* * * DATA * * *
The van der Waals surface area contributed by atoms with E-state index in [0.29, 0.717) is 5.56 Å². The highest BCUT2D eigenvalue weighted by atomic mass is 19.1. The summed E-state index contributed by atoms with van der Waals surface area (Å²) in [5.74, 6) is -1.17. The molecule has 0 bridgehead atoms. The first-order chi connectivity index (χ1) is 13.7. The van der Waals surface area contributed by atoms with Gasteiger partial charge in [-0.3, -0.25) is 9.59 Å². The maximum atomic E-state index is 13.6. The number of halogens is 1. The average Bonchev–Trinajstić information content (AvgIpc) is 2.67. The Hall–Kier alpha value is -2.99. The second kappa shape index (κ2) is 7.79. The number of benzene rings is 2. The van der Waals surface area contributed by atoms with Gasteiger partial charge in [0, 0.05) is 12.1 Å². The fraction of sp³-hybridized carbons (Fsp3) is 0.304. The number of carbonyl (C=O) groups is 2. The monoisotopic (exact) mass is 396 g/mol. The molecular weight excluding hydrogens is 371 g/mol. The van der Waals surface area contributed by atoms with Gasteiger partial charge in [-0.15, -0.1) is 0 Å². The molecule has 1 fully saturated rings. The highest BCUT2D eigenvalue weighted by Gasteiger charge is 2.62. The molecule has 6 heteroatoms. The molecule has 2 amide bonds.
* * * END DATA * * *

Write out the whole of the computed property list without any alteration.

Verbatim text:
The van der Waals surface area contributed by atoms with E-state index in [0.29, 0.717) is 5.56 Å². The highest BCUT2D eigenvalue weighted by atomic mass is 19.1. The summed E-state index contributed by atoms with van der Waals surface area (Å²) in [5.74, 6) is -1.17. The molecule has 0 bridgehead atoms. The first-order chi connectivity index (χ1) is 13.7. The van der Waals surface area contributed by atoms with Gasteiger partial charge in [-0.3, -0.25) is 9.59 Å². The maximum atomic E-state index is 13.6. The number of halogens is 1. The average Bonchev–Trinajstić information content (AvgIpc) is 2.67. The Hall–Kier alpha value is -2.99. The second kappa shape index (κ2) is 7.79. The number of benzene rings is 2. The van der Waals surface area contributed by atoms with Gasteiger partial charge in [0, 0.05) is 12.1 Å². The fraction of sp³-hybridized carbons (Fsp3) is 0.304. The number of carbonyl (C=O) groups is 2. The monoisotopic (exact) mass is 396 g/mol. The molecular weight excluding hydrogens is 371 g/mol. The van der Waals surface area contributed by atoms with Gasteiger partial charge in [-0.15, -0.1) is 0 Å². The molecule has 1 fully saturated rings. The highest BCUT2D eigenvalue weighted by Gasteiger charge is 2.62. The molecule has 6 heteroatoms. The molecule has 2 amide bonds.